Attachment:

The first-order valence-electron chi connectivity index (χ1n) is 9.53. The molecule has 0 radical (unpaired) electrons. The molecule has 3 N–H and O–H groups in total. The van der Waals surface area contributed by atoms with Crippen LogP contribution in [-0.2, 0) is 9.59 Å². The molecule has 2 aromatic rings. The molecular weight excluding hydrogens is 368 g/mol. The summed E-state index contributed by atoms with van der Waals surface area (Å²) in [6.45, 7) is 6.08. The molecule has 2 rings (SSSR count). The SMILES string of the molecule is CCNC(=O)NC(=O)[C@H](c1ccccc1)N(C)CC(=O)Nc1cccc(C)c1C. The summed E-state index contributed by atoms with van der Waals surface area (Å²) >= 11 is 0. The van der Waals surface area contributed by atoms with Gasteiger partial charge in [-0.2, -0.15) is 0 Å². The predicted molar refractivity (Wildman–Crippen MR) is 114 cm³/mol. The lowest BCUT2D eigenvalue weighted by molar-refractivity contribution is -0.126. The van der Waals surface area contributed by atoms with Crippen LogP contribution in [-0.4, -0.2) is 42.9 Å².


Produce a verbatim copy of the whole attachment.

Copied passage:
The first-order valence-electron chi connectivity index (χ1n) is 9.53. The molecule has 0 radical (unpaired) electrons. The molecule has 3 N–H and O–H groups in total. The van der Waals surface area contributed by atoms with Crippen LogP contribution in [-0.2, 0) is 9.59 Å². The molecule has 2 aromatic rings. The molecular weight excluding hydrogens is 368 g/mol. The summed E-state index contributed by atoms with van der Waals surface area (Å²) in [6.45, 7) is 6.08. The molecule has 2 rings (SSSR count). The SMILES string of the molecule is CCNC(=O)NC(=O)[C@H](c1ccccc1)N(C)CC(=O)Nc1cccc(C)c1C. The summed E-state index contributed by atoms with van der Waals surface area (Å²) >= 11 is 0. The van der Waals surface area contributed by atoms with Gasteiger partial charge in [-0.2, -0.15) is 0 Å². The predicted molar refractivity (Wildman–Crippen MR) is 114 cm³/mol. The lowest BCUT2D eigenvalue weighted by molar-refractivity contribution is -0.126. The van der Waals surface area contributed by atoms with Crippen LogP contribution in [-0.4, -0.2) is 42.9 Å².